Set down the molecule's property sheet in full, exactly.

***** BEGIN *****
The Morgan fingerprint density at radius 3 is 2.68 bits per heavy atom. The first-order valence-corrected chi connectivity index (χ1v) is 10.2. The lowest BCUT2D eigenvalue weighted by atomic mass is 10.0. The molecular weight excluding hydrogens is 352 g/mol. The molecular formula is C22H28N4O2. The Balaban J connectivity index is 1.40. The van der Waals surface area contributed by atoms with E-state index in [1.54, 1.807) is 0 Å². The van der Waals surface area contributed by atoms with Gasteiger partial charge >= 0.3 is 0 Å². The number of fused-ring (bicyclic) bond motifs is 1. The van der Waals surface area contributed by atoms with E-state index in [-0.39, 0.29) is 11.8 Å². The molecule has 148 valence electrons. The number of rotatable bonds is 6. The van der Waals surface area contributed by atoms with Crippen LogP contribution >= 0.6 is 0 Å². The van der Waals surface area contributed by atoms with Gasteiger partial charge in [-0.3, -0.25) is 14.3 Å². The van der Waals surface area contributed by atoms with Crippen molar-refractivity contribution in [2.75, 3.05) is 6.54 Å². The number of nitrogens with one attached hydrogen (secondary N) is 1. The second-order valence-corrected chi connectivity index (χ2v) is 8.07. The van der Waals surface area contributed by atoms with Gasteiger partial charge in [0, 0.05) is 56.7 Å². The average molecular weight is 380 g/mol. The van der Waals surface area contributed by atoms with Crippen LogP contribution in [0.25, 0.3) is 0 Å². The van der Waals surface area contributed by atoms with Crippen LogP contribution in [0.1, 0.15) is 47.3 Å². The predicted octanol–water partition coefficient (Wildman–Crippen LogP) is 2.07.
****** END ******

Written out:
The Morgan fingerprint density at radius 3 is 2.68 bits per heavy atom. The first-order valence-corrected chi connectivity index (χ1v) is 10.2. The lowest BCUT2D eigenvalue weighted by atomic mass is 10.0. The molecular weight excluding hydrogens is 352 g/mol. The molecular formula is C22H28N4O2. The Balaban J connectivity index is 1.40. The van der Waals surface area contributed by atoms with E-state index in [1.54, 1.807) is 0 Å². The van der Waals surface area contributed by atoms with Gasteiger partial charge >= 0.3 is 0 Å². The number of fused-ring (bicyclic) bond motifs is 1. The van der Waals surface area contributed by atoms with E-state index in [-0.39, 0.29) is 11.8 Å². The molecule has 148 valence electrons. The number of rotatable bonds is 6. The van der Waals surface area contributed by atoms with Crippen LogP contribution >= 0.6 is 0 Å². The van der Waals surface area contributed by atoms with Gasteiger partial charge in [-0.3, -0.25) is 14.3 Å². The van der Waals surface area contributed by atoms with Crippen molar-refractivity contribution in [2.75, 3.05) is 6.54 Å². The number of nitrogens with one attached hydrogen (secondary N) is 1. The second-order valence-corrected chi connectivity index (χ2v) is 8.07. The van der Waals surface area contributed by atoms with Gasteiger partial charge in [0, 0.05) is 56.7 Å². The average molecular weight is 380 g/mol. The van der Waals surface area contributed by atoms with Crippen LogP contribution in [0.25, 0.3) is 0 Å². The van der Waals surface area contributed by atoms with Crippen LogP contribution in [0.1, 0.15) is 47.3 Å². The predicted octanol–water partition coefficient (Wildman–Crippen LogP) is 2.07.